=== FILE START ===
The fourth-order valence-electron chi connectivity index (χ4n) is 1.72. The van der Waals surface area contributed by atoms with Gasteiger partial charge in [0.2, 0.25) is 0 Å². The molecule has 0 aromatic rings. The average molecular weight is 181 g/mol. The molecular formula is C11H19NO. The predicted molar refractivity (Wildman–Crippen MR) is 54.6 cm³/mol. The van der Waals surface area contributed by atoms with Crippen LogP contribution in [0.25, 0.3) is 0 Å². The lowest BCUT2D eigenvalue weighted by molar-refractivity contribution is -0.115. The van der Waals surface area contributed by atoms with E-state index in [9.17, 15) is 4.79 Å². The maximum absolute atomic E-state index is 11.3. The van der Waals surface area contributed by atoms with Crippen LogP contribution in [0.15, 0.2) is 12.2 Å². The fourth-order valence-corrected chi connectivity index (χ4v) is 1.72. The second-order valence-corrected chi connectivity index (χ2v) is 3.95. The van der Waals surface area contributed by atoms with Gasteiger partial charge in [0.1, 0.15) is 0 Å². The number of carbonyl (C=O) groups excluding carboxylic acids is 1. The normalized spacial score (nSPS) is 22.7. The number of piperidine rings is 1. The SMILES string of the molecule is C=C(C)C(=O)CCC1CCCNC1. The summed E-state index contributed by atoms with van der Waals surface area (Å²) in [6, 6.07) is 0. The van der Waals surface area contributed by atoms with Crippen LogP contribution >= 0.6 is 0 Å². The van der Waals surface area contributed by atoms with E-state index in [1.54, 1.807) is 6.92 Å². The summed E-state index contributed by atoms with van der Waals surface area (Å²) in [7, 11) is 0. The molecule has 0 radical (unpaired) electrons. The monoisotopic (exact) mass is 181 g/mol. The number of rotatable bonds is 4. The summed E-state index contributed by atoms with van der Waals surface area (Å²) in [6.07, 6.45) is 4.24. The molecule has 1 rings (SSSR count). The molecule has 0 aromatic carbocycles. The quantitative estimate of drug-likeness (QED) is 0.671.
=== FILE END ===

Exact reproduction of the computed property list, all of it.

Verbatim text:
The fourth-order valence-electron chi connectivity index (χ4n) is 1.72. The van der Waals surface area contributed by atoms with Gasteiger partial charge in [0.2, 0.25) is 0 Å². The molecule has 0 aromatic rings. The average molecular weight is 181 g/mol. The molecular formula is C11H19NO. The predicted molar refractivity (Wildman–Crippen MR) is 54.6 cm³/mol. The van der Waals surface area contributed by atoms with Crippen LogP contribution in [0.25, 0.3) is 0 Å². The lowest BCUT2D eigenvalue weighted by molar-refractivity contribution is -0.115. The van der Waals surface area contributed by atoms with E-state index in [9.17, 15) is 4.79 Å². The maximum absolute atomic E-state index is 11.3. The van der Waals surface area contributed by atoms with Crippen LogP contribution in [0.15, 0.2) is 12.2 Å². The fourth-order valence-corrected chi connectivity index (χ4v) is 1.72. The second-order valence-corrected chi connectivity index (χ2v) is 3.95. The van der Waals surface area contributed by atoms with Gasteiger partial charge in [0.1, 0.15) is 0 Å². The number of carbonyl (C=O) groups excluding carboxylic acids is 1. The normalized spacial score (nSPS) is 22.7. The number of piperidine rings is 1. The SMILES string of the molecule is C=C(C)C(=O)CCC1CCCNC1. The summed E-state index contributed by atoms with van der Waals surface area (Å²) in [6, 6.07) is 0. The van der Waals surface area contributed by atoms with Crippen LogP contribution >= 0.6 is 0 Å². The van der Waals surface area contributed by atoms with E-state index in [1.54, 1.807) is 6.92 Å². The summed E-state index contributed by atoms with van der Waals surface area (Å²) in [7, 11) is 0. The molecule has 0 radical (unpaired) electrons. The monoisotopic (exact) mass is 181 g/mol. The number of rotatable bonds is 4. The summed E-state index contributed by atoms with van der Waals surface area (Å²) in [6.07, 6.45) is 4.24. The molecule has 1 rings (SSSR count). The molecule has 0 aromatic carbocycles. The quantitative estimate of drug-likeness (QED) is 0.671.